Articles

Articles are a collaborative effort to provide a single canonical page on all topics relevant to the practice of radiology. As such, articles are written and edited by countless contributing members over a period of time. A global group of dedicated editors oversee accuracy, consulting with expert advisers, and constantly reviewing additions.

2,602 results found
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Cavernous sinus

The cavernous sinuses are paired dural venous sinuses.  Gross anatomy The cavernous sinus is located on either side of the pituitary fossa and body of the sphenoid bone between the endosteal and meningeal layers of the dura. It spans from the apex of the orbit to the apex of the petrous tempor...
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Cavo-atrial junction

The superior cavo-atrial junction, generally referred to as simply the cavo-atrial junction (CAJ), is the junction of the right lateral border of the superior vena cava (SVC) and the superior border of the right atrium. It is an important landmark to recognise because it marks an optimum site f...
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Cavum septum pellucidum

Cavum septum pellucidum (CSP) is a normal variant CSF space between the leaflets of the septum pellucidum. Terminology While the term "cavum septum pellucidum" is generally accepted, it is grammatically incorrect. Since it denotes a space (cavum meaning cave) of the septum pellucidum, the seco...
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Cavum veli interpositi

A cavum veli interpositi (CVI), often misspelled cavum velum interpositum, is a normal variation where there is a dilated CSF space involving the velum interpositum. When larger than 1 cm in axial transverse measurement, with outwardly bowed margins and positive mass effect, the term cyst of the...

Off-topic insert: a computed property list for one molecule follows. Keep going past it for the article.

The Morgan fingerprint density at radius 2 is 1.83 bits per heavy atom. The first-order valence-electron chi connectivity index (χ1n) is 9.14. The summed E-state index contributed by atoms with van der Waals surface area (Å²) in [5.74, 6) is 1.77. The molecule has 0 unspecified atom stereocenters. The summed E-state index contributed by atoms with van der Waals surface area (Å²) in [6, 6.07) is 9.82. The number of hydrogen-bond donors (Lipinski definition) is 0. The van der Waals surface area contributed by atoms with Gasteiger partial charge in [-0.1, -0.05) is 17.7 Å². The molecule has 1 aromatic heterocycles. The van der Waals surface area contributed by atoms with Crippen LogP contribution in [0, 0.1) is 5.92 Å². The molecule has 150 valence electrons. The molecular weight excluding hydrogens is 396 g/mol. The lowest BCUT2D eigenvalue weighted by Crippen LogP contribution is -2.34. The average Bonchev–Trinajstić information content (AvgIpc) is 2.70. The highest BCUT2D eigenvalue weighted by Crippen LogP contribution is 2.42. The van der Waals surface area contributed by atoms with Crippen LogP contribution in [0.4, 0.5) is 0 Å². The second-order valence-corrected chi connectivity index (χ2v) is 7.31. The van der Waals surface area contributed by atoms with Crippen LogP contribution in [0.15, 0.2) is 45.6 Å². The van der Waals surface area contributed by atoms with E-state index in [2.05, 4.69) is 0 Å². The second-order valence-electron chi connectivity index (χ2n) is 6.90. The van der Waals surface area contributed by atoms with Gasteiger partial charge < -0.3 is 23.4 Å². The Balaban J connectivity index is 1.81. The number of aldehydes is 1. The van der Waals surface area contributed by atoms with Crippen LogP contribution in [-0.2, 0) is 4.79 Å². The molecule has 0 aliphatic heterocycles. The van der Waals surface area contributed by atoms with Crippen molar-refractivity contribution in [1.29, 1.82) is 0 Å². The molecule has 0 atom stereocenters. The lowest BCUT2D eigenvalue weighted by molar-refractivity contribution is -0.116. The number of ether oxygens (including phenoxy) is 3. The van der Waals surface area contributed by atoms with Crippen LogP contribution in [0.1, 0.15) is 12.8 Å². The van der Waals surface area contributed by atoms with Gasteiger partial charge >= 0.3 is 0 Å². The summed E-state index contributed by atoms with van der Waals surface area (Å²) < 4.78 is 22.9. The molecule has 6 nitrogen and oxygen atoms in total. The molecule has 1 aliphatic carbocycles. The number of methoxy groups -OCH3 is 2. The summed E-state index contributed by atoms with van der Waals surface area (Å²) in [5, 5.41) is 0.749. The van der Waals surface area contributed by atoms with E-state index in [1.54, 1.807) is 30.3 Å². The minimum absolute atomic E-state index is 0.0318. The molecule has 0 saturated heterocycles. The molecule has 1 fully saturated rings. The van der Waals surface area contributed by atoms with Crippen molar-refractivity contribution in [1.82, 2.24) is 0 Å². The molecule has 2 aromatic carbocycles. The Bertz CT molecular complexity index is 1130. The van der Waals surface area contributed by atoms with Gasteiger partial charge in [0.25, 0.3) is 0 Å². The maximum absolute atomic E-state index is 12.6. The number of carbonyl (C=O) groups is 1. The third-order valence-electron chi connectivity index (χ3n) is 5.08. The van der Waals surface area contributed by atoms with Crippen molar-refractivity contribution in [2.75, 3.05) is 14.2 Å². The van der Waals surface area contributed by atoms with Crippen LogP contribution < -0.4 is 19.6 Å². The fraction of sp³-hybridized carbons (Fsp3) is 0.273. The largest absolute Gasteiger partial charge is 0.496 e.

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Cavum vergae

The cavum vergae (CV), along with the cavum septum pellucidum (CSP) that lies immediately anterior to it, is a persistence of the embryological fluid-filled space between the leaflets of the septum pellucidum and is a common anatomical variant.  Terminology The cavum vergae has also been refer...
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Central artery of the retina

The central artery of the retina or central retinal artery (CRA) arises from the ophthalmic artery.  Gross anatomy The central artery of the retina courses anteriorly and inferior to the optic nerve, It then pierces the dura and the arachnoid of the optic nerve. It then runs in the centre of t...
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Central base of skull

The central base of skull is a region of the skull base centred on the pituitary fossa and includes surrounding structures. Despite no single universally accepted definition of this region, it is frequently used clinically and is conceptually useful particularly when considering tumours of the ...
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Central canal

The central canal is the longitudinal CSF-filled space which runs the entire length of the spinal cord and represents the most caudal portion of the ventricular system. It is lined by ependyma. Gross anatomy The central canal spans the length of the spinal cord from the caudal angle of the fou...
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Central control of respiration